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DESIGN: Retrospective analysis of routinely collected clinical data.

OBJECTIVE: This study modeled the recovery in knee flexion and extension range of motion (ROM) over 1 year after total knee replacement (TKR).

BACKGROUND: Recovery after TKR has been characterized for self-reported pain and functional status. Literature describing target knee ROM at different follow-up periods after TKR is scarce.

METHODS: Data were extracted for patients who had undergone TKR at a tertiary care hospital at 2, 8, 12, 26, and 52 weeks after TKR. A linear mixed-effects growth model was constructed that investigated the following covariates age, sex, pre-TKR range, body mass index, duration of symptoms, and their interaction with weeks post TKR.

RESULTS: Of the 559 patients included (age 64.8 ± 8.5 years), 370 were women and 189 were men. Knee ROM showed the greatest change during the first 12 weeks after TKR, plateauing by 26 weeks. For an average patient, knee flexion increased from approximately 100º 2 weeks post TKR to 117º 52 weeks post TKR. Knee extension increased from approximately 3º knee flexion 2 weeks post TKR to 1º flexion 52 weeks post TKR.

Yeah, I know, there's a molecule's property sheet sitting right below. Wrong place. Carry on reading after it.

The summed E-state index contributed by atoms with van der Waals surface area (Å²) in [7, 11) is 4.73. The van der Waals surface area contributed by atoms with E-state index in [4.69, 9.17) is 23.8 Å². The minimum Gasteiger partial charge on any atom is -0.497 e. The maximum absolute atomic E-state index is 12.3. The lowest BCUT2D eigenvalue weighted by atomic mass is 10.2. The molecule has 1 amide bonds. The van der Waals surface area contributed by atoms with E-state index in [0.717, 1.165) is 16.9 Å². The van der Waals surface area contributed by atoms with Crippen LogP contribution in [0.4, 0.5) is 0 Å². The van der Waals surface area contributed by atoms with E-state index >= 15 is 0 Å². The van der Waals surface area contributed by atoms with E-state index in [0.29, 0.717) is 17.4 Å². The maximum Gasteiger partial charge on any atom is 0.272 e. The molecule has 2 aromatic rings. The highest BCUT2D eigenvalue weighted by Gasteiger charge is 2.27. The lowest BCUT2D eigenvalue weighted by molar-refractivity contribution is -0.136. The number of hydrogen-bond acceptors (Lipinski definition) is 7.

CONCLUSIONS: The results showed that the maximum gains in knee ROM should be expected within the first 12 weeks with small changes occurring up to 26 weeks after TKR. In addition, age and presurgery knee ROM are associated with the gains in knee ROM and should be factored into the estimation of expected knee ROM at a given follow-up interval after TKR.


This is the authors’ peer-reviewed manuscript. The version of record is available at

The authors’ manuscript is copyright © 2018 The Authors. The published version of record is copyright © 2018 Taylor & Francis. All rights reserved.